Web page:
Prior to the 1980s, the male and female trainers would only work with the respective male and female teams. Sims does not give any thought to gender when assigning the trainers to a specific team: "No one even thinks twice these days about the gender of the trainer or the team. We assign the trainers based solely on their abilities and their passion for the sport."
It all comes down to comfort and trust between the athlete and the trainer. "I've never had an issue with any of the female athletes," says Sims. "We spend so much time with them and they get to know you. They're not afraid to ask about things. I can't tell you how many times I've been asked for a tampon. We're in the health care business. They know you have their best interests at heart. I've always been careful not to make anyone feel uncomfortable and will always explain what I'm going to do before I do it. There is no real difference between the men and the women. We treat them equally. Some are tougher than others. We determine what they can handle."
Though the trainers do not teach classes at Saint Mary's, one of their trainers, Kira Paulin, serves as a liaison between the kinesiology department and the training department. "A number of them will work with us to get the experience with an athletic training program," says Sims. "Besides the experience, they can see if they want to pursue this as a career."
Sims is always looking for more help: "We will have some coverage at all of the sports. All of the contact sports will have someone on site for practices and the games. On the noncontact sports, we are able to utilize the students who are qualified in first aid and CPR though we are available should anything more serious come up."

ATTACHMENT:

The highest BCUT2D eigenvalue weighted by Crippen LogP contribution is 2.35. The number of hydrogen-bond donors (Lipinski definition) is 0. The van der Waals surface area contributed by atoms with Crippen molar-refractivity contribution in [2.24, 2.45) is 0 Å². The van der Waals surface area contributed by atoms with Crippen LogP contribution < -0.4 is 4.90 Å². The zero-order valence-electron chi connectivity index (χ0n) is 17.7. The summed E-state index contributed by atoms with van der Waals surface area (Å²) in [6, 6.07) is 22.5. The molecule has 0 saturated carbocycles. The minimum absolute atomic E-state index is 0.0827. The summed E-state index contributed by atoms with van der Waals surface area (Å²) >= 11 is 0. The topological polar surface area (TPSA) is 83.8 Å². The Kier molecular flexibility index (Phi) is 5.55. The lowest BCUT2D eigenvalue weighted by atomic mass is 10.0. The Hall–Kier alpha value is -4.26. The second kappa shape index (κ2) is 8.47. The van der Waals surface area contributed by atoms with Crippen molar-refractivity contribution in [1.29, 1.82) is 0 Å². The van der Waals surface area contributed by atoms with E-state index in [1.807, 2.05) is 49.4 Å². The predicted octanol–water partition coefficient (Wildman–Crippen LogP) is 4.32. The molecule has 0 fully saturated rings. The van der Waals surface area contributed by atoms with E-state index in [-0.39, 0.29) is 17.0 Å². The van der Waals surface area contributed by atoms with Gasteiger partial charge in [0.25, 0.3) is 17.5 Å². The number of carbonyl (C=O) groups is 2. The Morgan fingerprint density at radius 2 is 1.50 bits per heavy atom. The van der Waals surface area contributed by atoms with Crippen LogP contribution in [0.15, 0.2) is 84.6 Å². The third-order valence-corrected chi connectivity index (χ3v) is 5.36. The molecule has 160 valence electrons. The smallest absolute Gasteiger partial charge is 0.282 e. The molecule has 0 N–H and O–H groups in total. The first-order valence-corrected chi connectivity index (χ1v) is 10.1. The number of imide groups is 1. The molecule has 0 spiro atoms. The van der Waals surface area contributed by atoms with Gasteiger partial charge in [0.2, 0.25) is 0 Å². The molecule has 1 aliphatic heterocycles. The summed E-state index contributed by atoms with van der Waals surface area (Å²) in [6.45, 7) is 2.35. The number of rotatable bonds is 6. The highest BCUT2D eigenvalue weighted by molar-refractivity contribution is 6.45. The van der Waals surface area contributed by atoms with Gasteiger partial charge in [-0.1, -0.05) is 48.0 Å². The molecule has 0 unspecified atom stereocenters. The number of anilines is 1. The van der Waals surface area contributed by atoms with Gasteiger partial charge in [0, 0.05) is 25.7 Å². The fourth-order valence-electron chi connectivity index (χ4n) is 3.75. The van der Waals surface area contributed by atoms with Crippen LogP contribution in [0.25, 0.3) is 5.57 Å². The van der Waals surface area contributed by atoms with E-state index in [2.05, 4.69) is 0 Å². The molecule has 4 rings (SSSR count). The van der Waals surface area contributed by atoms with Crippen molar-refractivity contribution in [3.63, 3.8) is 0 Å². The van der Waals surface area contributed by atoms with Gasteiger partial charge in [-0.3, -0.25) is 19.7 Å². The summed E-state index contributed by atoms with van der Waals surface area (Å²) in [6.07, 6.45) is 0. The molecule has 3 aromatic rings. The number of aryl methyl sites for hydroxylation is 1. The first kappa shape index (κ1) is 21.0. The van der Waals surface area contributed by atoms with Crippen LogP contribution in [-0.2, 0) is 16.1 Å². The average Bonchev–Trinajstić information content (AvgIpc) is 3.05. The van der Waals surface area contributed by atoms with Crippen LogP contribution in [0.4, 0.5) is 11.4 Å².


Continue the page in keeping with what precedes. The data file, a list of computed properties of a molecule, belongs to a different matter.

Having worked with numerous athletes in his career, Sims singles out one particular group of athletes that truly impressed him: "When I was getting my master's at the University of Oklahoma, I worked with the track and cross-country teams. However, it was the gymnasts that were the toughest athletes I worked with. They were mentally and physically tough and won the national championship that year. It's the ones that give you their best effort and that pushes me to be better. I had a football player at Oregon State who challenged me more than I had ever been challenged to get him on the field as safely and quickly as possible. He was going to master everything I threw at him and I always had to look for the next thing to challenge him. We came to know each other so well it made both of us better. That is the ideal student-athlete."
Sims graduated from Oregon State in 2005 with a degree in exercise sports science. Ironically it was an injury that led him to his career as an athletic trainer: "I had an ankle injury in high school and our trainer, Blake Bowers, who had been a trainer with the Oakland A's, treated me and sent me to various clinics which piqued my interest in the human body and how it functioned. The human body is a fascinating thing and I get to be around sports."
College trainers are being asked to handle far more than just orthopedic injuries says Sims: "We're an all-encompassing health care department dealing at times with illnesses, mental illness, nutrition and eating disorders. At times we're being asked to be experts in everything and we're not quite there yet so we are working to get the experts. We're working with an extensive network in the Bay Area to cover all the specialties."